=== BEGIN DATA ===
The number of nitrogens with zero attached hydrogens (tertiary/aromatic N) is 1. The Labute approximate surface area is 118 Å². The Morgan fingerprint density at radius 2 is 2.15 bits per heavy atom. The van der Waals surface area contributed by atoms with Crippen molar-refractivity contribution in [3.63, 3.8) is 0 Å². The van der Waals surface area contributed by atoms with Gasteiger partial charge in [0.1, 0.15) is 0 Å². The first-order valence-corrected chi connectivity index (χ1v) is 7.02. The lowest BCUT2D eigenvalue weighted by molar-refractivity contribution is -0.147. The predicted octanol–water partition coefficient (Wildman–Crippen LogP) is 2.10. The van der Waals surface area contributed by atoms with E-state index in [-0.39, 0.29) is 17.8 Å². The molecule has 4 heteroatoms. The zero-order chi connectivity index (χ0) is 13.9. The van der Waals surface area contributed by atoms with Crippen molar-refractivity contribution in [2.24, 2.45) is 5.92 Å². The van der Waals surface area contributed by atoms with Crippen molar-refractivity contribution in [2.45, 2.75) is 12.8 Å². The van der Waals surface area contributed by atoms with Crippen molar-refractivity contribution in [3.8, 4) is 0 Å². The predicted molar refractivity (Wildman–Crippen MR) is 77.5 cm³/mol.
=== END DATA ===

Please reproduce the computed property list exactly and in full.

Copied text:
The number of nitrogens with zero attached hydrogens (tertiary/aromatic N) is 1. The Labute approximate surface area is 118 Å². The Morgan fingerprint density at radius 2 is 2.15 bits per heavy atom. The van der Waals surface area contributed by atoms with Crippen molar-refractivity contribution in [3.63, 3.8) is 0 Å². The van der Waals surface area contributed by atoms with Gasteiger partial charge in [0.1, 0.15) is 0 Å². The first-order valence-corrected chi connectivity index (χ1v) is 7.02. The lowest BCUT2D eigenvalue weighted by molar-refractivity contribution is -0.147. The predicted octanol–water partition coefficient (Wildman–Crippen LogP) is 2.10. The van der Waals surface area contributed by atoms with E-state index in [-0.39, 0.29) is 17.8 Å². The molecule has 4 heteroatoms. The zero-order chi connectivity index (χ0) is 13.9. The van der Waals surface area contributed by atoms with Crippen molar-refractivity contribution in [2.24, 2.45) is 5.92 Å². The van der Waals surface area contributed by atoms with Crippen molar-refractivity contribution in [2.45, 2.75) is 12.8 Å². The van der Waals surface area contributed by atoms with Crippen molar-refractivity contribution in [3.8, 4) is 0 Å². The predicted molar refractivity (Wildman–Crippen MR) is 77.5 cm³/mol.